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  #6  
Old 02-26-2007, 05:30 AM
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Kevin Horton Kevin Horton is offline
 
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Location: Ottawa, Canada
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Default

Quote:
Originally Posted by hevansrv7a
[font=Franklin Gothic Medium]George, maybe it's just my not understanding, but here are my questions about some of the CAFE numbers you cited (I'm not picking on you, just asking for help understanding it). Kevin and others, please feel free to help out.

It describes a triangle for which the acute angle is 4.7 degrees, for which the hypotenuse is 92 kts or 106 mph and for which the base is 11.39 times as long as the height.

The tangent of 4.7 degrees is .0822 and the inverse of that is 12.1632. So why is the glide ratio only 11.39? Should it be 12.1632? In other words, the glide ratio does not agree with the angle given. Or does it?
I agree that there appear to be inconsistencies in the CAFE glide ratio numbers for the RV-6A.

Looking at page 4 of the report, we see that the minimum drag was 134.3 lb, at a weight of 1650 lb. This gives a best lift/drag ratio of 12.29. If draw up a vector triangle from this data, the 1650 lb vector is vertical, as it is coming from the earth's gravity. The 134.3 lb drag vector is aligned with the flight path, but pointing backwards. Thus the 1650 lb is on the hypotenuse, and we can get the glide angle by taking the inverse sin of (134.3/1650) = 4.67 degrees, which looks like where the 4.7 degrees value came from. The glide ratio is 1/tan(4.67) = 12.25.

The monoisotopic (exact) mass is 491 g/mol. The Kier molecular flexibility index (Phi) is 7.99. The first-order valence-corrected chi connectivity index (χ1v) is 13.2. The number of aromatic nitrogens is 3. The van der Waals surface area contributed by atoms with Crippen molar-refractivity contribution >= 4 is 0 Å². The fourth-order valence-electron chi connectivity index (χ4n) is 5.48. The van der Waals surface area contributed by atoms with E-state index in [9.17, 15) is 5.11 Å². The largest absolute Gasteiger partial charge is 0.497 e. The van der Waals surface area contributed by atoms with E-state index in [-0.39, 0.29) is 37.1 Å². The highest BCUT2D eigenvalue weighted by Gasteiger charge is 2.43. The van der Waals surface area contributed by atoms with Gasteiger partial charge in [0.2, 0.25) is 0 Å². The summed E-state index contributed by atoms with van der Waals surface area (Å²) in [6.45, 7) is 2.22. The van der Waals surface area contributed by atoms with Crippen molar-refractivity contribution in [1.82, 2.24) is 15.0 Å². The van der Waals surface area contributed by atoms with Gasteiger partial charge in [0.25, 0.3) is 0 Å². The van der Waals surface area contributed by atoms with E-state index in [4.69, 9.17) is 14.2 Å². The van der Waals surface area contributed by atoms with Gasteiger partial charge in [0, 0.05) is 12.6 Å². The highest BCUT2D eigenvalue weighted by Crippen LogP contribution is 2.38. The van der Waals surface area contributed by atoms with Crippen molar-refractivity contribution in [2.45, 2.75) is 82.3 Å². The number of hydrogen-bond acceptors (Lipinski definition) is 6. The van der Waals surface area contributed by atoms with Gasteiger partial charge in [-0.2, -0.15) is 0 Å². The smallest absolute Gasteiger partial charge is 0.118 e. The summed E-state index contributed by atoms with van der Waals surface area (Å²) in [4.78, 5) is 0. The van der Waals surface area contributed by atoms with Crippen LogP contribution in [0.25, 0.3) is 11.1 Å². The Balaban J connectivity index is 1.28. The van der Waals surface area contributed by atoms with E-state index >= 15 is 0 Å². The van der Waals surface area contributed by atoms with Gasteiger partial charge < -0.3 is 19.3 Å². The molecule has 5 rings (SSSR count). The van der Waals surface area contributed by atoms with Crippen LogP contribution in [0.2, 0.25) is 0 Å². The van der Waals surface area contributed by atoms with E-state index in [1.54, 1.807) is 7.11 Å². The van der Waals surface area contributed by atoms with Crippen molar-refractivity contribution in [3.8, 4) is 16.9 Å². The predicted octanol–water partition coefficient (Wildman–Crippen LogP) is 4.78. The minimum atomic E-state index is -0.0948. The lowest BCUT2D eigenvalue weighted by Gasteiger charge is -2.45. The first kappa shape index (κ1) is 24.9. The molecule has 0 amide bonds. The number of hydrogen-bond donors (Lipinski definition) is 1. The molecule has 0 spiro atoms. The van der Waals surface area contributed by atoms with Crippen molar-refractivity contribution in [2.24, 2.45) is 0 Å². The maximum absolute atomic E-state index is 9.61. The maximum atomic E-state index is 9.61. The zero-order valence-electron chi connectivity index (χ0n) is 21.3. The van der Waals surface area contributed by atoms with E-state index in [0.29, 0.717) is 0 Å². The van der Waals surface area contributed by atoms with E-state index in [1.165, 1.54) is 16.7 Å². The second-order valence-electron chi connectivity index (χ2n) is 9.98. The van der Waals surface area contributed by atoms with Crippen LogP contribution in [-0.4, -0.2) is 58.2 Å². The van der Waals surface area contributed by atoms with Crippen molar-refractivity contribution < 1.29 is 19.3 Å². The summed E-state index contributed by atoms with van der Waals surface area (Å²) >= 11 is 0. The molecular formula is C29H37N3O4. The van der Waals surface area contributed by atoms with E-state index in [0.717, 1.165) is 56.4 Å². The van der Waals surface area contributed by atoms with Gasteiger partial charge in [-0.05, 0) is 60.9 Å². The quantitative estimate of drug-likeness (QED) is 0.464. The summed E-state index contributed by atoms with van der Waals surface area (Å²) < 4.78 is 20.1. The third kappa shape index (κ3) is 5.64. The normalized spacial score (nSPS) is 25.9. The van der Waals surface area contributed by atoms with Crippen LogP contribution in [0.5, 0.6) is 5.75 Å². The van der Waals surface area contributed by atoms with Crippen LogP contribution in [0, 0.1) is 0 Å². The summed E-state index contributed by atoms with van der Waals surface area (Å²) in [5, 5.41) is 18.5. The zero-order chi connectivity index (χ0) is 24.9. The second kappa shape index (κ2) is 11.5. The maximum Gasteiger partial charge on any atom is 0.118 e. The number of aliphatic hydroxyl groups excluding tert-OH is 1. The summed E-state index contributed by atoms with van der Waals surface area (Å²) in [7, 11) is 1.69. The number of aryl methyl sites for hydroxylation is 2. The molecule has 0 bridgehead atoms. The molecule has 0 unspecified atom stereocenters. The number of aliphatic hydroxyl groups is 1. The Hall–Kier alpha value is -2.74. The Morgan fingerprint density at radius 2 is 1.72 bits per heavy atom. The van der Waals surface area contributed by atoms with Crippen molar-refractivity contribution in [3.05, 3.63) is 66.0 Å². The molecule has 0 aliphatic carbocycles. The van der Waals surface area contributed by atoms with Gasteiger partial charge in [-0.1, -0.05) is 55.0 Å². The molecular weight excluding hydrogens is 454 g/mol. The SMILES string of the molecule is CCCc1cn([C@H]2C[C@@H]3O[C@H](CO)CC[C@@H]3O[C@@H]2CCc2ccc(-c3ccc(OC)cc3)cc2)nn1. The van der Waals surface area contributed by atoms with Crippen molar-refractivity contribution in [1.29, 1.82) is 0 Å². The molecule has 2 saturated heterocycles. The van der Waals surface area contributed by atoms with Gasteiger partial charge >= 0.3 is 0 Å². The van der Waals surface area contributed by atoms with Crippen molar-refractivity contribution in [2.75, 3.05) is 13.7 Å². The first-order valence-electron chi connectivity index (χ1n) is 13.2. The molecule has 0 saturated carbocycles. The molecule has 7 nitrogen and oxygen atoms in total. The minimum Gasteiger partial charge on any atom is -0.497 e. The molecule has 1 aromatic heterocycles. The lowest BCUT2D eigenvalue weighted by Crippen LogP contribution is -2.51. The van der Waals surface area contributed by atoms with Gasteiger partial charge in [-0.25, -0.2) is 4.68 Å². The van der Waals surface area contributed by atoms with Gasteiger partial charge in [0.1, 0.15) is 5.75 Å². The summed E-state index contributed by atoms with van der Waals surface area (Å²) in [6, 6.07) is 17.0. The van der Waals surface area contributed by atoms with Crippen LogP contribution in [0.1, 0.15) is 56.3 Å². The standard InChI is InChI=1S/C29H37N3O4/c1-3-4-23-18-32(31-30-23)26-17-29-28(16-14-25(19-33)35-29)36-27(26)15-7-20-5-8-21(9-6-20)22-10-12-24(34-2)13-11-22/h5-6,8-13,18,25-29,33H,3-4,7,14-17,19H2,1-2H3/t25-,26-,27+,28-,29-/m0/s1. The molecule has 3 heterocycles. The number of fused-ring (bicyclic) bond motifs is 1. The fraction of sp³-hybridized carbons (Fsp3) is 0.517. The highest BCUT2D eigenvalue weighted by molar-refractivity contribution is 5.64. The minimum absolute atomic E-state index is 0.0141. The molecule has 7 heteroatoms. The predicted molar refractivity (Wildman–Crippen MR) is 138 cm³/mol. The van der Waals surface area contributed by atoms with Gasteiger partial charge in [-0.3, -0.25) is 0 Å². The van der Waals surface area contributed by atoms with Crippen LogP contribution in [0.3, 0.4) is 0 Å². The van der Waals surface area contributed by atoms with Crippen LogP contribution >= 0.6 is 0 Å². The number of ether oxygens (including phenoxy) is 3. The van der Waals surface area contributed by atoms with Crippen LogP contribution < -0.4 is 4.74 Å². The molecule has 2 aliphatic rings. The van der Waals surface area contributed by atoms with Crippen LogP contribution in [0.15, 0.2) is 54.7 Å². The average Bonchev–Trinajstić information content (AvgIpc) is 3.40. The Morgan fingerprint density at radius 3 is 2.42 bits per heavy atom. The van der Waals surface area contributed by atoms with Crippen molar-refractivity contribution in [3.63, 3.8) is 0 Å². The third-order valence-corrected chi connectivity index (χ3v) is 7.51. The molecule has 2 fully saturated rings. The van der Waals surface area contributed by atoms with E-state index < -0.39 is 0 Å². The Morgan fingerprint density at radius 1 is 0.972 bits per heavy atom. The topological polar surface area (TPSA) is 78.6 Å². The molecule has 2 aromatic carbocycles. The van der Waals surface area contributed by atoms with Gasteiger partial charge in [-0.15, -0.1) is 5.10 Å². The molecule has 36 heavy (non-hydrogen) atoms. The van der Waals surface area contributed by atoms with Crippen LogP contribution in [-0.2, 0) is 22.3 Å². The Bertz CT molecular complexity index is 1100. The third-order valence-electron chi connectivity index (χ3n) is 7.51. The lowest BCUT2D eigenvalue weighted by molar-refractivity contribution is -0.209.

I can't explain where the 11.39 value came from for the glide ratio. That question should go to the CAFE Foundation. Maybe they applied a correction for the drag from a windmilling prop - if so, they should have told us about it.
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  #7  
Old 02-26-2007, 12:11 PM
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gmcjetpilot gmcjetpilot is offline
 
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Default Corrections and assumptions

Quote:
Originally Posted by Kevin Horton
I agree that there appear to be inconsistencies in the CAFE glide ratio numbers for the RV-6A.
I see that, but the devils in the details, note all the asterisks.
"The confidence factor for this data is about 4%, principally
due to less than ideal atmospheric conditions during the tests.
The calculated values noted with ** in this report are derived
from this data. "
Even though the title says calculated, it is from empirical or measured data and analytical (my opinion). The estimates we make by assuming 0.85 prop efficiency, for example, are pretty close but can easily be off by 4% or more. In fact 0.85 prop efficiency would be very good, especially for a wood prop.

Also glide ratio may be affected by residual thrust with idle power and fixed prop.
"The zero thrust glide information is considered only an approx-
-imation on this aircraft due to atmospheric disturbances and
technical problems during the glides. The zero thrust data in
calculated data is thus marked with an **."
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RV-4, RV-7, ATP, CFII, MEI, 737/757/767

Last edited by gmcjetpilot : 02-26-2007 at 12:23 PM.